Mississippi near Edwards, lived most of his life in Sunflower County, in the
    Mississippi Delta. He was born in 1891, but there is still some debate about
    this. In 1900, however, his family moved 100 miles north to the legendary 10,000
    Acre Dockery Plantation sawmill and cotton farm near Ruleville, Mississippi. It
    was here that both John Lee Hooker and Howlin' Wolf fell under the Patton spell.
    It was also here that Robert Johnson played his first guitar.

    At Dockery,
    Charlie fell under the spell of Henry Sloan who had an unusual new style of
    playing music which we would recognize today as very early blues. Charlie
    followed Henry Sloan around and by the time he was about 19 in 1910 he was an
    accomplished performer and composer, having already composed his theme song
    "Pony Blues".

    He was extremely popular across the U.S. South, and (in
    contrast to the itinerant wandering of most blues musicians of his time) was
    invited to perform at plantations and taverns. Long before Jimi Hendrix he was
    the entertainer's entertainer with dazzling showmanship, often playing guitar on
    his knees and behind his head, as well as behind his back. Although Patton was a
    small man at about 5 foot 5 and 135 pounds, the sound of his whiskey- and
    cigarette-scarred voice was rumored to have carried for over 500 yards without
    amplification. This gritty voice was a major influence in the singing style of
    one of his students, Howlin' Wolf.
    Patton settled in Holly Ridge, Mississippi
    with his common-law wife and recording partner Bertha Lee in 1933. He died on
    the Heathman-Dedham plantation near Indianola from heart disease on April 28,
    1934 and is buried in Holly Ridge (both towns are located in Sunflower
    County).

    There apparently exists only one photograph of Charlie Patton,
    although its authenticity is disputed. Rights to it are owned by a collector
    named John Tefteller.

    It is of minor debate which race Charlie Patton
    was. Though he was most likely African-American like most of his contemporaries
    in the blues field, because of his light complexion there have been rumors that
    he was Mexican, full-blood Cherokee (Howlin' Wolf himself endorsed this theory)
    and many others

    Have a listen to http://www.youtube.com/watch?v=EyIqu...eature=related

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    GREAT STUFF jimmmm'

    DAMN I was just looking for stuff on Charlie Patton...brilliant minds think alike !!! lol

    I'll look up some goodies on EDDIE JAMES "SON" HOUSE JR.

    GREAT STUFF ON CHARLIE PATTON jimmmm

    james
    Last edited by voodoo; 09-11-2011 at 01:58 PM.

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    Here's a biography of Henry Thomas, the oldest bluesman of all.

    Henry Thomas
    (1874 – 1950s?) was an American pre-World War II country blues singer, songster and musician. He was often billed as "Ragtime Texas".
    Thomas was born in Big Sandy, Texas, United States. He remains a relative stranger who made some great recordings, then returned to obscurity. Evidence suggests he was an itinerant street musician, a musical hobo who rode the rails across Texas and possibly to the World Fairs in St. Louis and Chicago just before and after the turn of the century. Most agree he was the oldest African-American folk artist to produce a significant body of recordings. His projected 1874 birthdate would predate Charley Patton by a good 17 years. Like Patton and a handful of other musicians generally termed songsters (including John Hurt, Jim Jackson, Mance Lipscomb, Furry Lewis, and Leadbelly), Thomas's repertoire bridged the 19th and 20th centuries, providing a compelling glimpse into a wide range of African-American musical genres. The 23 songs he cut for Vocalion between 1927 and 1929 include a spiritual, ballads, reels, dance songs, and eight selections titled blues. Obviously dance music, his songs were geared to older dance styles shared by black and white audiences.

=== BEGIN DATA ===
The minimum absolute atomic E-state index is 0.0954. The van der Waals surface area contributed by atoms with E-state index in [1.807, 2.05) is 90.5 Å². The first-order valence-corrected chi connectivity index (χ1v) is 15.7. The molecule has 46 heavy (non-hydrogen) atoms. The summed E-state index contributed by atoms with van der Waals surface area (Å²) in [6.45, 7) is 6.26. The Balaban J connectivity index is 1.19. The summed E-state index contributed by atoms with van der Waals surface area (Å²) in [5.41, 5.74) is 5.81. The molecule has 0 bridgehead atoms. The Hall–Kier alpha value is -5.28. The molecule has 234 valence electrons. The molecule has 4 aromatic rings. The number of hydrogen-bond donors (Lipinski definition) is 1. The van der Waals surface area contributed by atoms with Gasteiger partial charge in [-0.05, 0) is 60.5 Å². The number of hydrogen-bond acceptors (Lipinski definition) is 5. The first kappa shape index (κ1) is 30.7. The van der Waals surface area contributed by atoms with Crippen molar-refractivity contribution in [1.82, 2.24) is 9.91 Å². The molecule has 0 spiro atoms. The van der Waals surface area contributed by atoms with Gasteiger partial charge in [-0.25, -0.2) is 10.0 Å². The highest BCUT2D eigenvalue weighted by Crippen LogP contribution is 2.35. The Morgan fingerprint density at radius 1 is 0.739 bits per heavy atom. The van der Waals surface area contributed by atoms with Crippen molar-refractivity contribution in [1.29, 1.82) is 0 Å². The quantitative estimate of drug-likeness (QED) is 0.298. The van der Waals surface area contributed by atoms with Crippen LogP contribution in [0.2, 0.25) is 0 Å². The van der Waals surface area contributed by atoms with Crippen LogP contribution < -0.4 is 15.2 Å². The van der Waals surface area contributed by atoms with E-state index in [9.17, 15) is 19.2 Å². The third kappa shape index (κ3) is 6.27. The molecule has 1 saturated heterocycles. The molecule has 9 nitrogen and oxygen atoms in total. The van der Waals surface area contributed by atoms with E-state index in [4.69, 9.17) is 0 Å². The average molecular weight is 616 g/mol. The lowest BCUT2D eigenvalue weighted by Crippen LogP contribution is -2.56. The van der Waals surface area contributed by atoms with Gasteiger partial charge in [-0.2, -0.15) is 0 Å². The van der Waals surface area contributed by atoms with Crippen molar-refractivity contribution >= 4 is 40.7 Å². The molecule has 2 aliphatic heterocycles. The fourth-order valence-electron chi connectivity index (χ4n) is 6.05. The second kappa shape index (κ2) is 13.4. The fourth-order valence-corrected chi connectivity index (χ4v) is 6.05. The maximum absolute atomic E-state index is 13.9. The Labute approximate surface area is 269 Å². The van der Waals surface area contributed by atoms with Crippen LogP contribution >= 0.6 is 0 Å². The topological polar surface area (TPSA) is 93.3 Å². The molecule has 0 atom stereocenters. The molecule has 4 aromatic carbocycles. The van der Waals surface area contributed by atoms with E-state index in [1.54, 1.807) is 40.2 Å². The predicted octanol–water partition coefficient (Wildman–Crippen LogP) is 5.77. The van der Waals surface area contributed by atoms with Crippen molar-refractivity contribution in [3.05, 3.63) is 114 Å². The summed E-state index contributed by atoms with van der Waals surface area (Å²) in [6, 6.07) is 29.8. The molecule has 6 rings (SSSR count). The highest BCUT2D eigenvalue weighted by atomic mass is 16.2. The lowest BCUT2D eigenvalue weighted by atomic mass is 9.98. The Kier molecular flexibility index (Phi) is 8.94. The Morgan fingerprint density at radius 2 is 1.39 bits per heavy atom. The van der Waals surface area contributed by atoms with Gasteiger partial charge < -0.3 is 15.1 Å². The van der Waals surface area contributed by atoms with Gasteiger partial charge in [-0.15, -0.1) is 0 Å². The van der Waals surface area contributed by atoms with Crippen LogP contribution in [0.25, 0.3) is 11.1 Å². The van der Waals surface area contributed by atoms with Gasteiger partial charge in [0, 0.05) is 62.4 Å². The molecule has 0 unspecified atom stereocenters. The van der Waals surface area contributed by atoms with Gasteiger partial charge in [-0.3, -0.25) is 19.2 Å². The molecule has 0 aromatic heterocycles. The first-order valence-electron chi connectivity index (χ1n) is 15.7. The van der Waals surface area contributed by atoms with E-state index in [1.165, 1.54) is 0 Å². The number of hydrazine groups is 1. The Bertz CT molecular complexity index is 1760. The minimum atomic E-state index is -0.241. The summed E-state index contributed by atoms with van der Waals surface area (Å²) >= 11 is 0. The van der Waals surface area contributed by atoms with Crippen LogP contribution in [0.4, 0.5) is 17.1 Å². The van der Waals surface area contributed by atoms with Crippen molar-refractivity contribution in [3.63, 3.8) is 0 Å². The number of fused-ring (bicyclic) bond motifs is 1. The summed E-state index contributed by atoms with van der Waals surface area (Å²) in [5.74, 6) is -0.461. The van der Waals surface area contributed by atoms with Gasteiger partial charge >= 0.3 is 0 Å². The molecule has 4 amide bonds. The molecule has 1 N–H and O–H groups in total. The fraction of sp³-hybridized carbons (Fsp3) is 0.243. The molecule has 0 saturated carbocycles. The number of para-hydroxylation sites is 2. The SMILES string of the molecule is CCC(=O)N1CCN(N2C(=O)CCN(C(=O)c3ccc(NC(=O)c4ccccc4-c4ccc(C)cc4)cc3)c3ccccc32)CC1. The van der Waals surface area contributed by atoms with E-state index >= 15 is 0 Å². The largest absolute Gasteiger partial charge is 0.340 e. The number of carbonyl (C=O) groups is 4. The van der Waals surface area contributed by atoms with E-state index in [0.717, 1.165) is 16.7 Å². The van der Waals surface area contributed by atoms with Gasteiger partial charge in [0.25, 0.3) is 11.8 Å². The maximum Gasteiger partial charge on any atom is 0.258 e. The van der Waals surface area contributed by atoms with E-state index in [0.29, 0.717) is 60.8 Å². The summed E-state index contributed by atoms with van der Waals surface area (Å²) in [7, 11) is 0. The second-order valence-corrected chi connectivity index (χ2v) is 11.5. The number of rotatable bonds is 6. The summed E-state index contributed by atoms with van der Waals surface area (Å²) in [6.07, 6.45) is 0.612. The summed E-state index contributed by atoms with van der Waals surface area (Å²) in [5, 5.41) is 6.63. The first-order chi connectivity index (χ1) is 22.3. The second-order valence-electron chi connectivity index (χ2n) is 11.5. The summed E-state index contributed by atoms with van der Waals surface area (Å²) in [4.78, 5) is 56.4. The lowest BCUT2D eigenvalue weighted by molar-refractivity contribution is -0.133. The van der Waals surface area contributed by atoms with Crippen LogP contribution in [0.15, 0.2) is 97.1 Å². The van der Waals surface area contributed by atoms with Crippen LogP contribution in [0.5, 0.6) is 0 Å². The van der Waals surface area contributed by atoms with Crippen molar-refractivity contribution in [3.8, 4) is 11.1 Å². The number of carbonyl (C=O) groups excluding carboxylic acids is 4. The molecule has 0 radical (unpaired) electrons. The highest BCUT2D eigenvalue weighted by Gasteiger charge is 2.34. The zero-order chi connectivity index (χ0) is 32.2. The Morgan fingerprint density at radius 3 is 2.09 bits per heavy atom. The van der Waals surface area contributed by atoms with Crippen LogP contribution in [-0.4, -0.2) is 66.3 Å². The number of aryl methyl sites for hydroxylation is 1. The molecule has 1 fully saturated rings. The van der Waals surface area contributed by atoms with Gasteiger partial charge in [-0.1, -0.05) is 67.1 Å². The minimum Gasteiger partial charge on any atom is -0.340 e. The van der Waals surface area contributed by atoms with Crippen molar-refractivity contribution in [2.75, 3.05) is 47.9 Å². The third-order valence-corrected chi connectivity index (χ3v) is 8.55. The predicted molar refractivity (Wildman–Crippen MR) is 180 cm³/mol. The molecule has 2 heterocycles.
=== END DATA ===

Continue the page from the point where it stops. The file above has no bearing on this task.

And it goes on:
Thomas's sound, like his repertoire, is unique. He capoed his guitar high up the neck and strummed it in the manner of a banjo, favoring dance rhythm over complex fingerwork. On many of his pieces, he simultaneously played the quills or panpipes, a common but seldom-recorded African-American folk instrument indigenous to Mississippi, Louisiana, and Texas. Combining the quills, a limited-range melody instrument, with his banjo-like strummed guitar produced one of the most memorable sounds in American folk music. For example, his lead-in on "Bull Doze Blues" still worked as a hook when recycled 40 years later by blues/rockers Canned Heat in their version of "Going Up the Country." "Ragtime Texas," as Thomas was known, provides a welcome inroad to 19th-century dance music, but his music is neither obscure nor merely educational: it has a timeless quality -- and while it may be an acquired taste, once you catch on to it, you're hooked.
    His legacy has been sustained by his songs which were later covered by musicians after the folk music revival. "Fishin' Blues" was covered by Taj Mahal and The Lovin' Spoonful. "Bull Doze Blues" was recorded by Canned Heat, retitled "Goin' Up The Country". Here Thomas's melody on quills was reproduced note for note by flautist Jim Horn. "Don't Ease Me In" was covered by the Grateful Dead on their album Go to Heaven; and "Honey Won't You Allow Me One More Chance" was re-interpreted by Bob Dylan (as "Honey Just Allow Me One More Chance") on The Freewheelin' Bob Dylan The songs are different, and little remains of Thomas's song but the title line, but Dylan gives Thomas a co-writer credit, though he was long dead by then. Thomas's vintage recording of "Don't Ease Me In" is included on the compilation album The Music Never Stopped: Roots of the Grateful Dead. The Lovin' Spoonful recorded an original song entitled "Henry Thomas" on their 1966 album Hums of the Lovin' Spoonful. In 1993 the band Deacon Blue released a song entitled "Last Night I Dreamed Of Henry Thomas" on their Whatever You Say, Say Nothing album. In addition, his arrangement for "Cottonfield Blues" was performed by early Delta blues musicians Garfield Akers and Mississippi Joe Callicott in 1929.